Your 105.2 mile per hour slapshot is what young hockey players go to bed dreaming of. How the hell were you able to shoot a puck so hard?
(Laughs). “I think it’s a combination of a lot of things,” Iafrate said. “A lot of it is having the product you shoot with dialed in. A lot of it is how fast can you skate, because you want to get a 10 or 15 foot head start into the puck, and then there’s the physics involved – how big you are, how fast you’re moving, the inertia that helps propel the puck – and just knowing how to hit the puck properly. It involves technique and years of practice.
“Everyone always wants to draw similarities between golf and hockey, but when you break it down, shooting a hockey puck and hitting a golf ball are very different,” he said. “If I’ve taken two million shots in my life, my body was never in the same exact position twice. Whether it’s the angle of the play to my skates or whatever, it’s not a static shot. You’re always moving when you hit a hockey puck.”
You’ve been retired for more than a decade. How hard do you think you can fire the puck if you stepped out onto the ice today?
“Everyone always asks me that and I’m a really humble guy,” Iafrate said. “It’s not going to sound like a humble answer, but when you’re in the 99th percentile, it’s really hard to get a good percentage gain. Whether we’re talking about sprinting, or how far you can drive a golf ball or hit a baseball or whatever, it’s hard to get much of an increase.
“I don’t really think I could say how hard I could hit it now because I don’t really play anymore, so I’m not focused on being dialed into my stick,” he said. “So I’ve never had a stick made exactly the way I want it, just for me, just for that shot. But I will say this – they’ve been holding the hardest shot contest since the early 90’s and only three guys have ever really won it consistently. Me – and I will add, I never lost to anyone. (Laughs) – Al MacInnis and Zdeno Chara.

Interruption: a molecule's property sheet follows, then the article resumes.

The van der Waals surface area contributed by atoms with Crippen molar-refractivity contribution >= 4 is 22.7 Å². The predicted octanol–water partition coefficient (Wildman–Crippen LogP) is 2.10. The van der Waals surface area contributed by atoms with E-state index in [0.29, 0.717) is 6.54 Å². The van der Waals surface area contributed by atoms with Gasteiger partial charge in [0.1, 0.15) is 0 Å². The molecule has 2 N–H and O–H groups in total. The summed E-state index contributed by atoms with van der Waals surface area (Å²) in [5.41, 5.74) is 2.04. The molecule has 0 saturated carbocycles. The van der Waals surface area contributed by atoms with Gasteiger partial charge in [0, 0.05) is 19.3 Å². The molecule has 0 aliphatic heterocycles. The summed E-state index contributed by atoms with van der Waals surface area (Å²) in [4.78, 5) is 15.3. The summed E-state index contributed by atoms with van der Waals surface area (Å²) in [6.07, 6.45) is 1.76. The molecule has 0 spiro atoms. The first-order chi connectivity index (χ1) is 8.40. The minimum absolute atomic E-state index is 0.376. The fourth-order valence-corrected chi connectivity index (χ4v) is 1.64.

“Chara’s won it four or five times in a row. I won it a bunch of times, and the only time Al didn’t win, was when I beat him,” Iafrate said. “If I wouldn’t have been in it, MacInnis probably would have won it 11 or 12 times.”
So if we put all three of you on the ice, who is walking away with bragging rights?
“Al MacInnis, in a game situation, had the best shot from the blue line ever,’ he said. “Hardest shot contest, if we had to do it today, Chara probably wins. And if we raced one time around the rink, I’d win. I’d be faster than both of them.”
How much fun would it be to play on a team with someone like Ovechkin?
“It’d be great,” Iafrate said. “Hockey, fundamentally, has always been a skating game. It really seems now, with the way they call the games, is tailor-made for the way I played. It’s a speed game, with a lot of puck movement and puck control. I played with a lot of great players over my career, but it’d definitely be fun to play with a guy like Ovechkin.”
Do the Caps have what it takes to make a legitimate run at the Stanley Cup this year?
“Time is going to tell,” he said. “At the end of the year, every team sits down and assesses what they have to do to get to the next level. The Caps lost in a tough seven game series to Pittsburgh, you know, I experienced that. Ultimately, I believe it comes down to teams that can generate an unbelievable offense from a great defense. Teams that win championships – in any sport – typically have great defenses that help generate their offense. The Caps have the makings, now it’s just a matter of putting it all together on the ice.”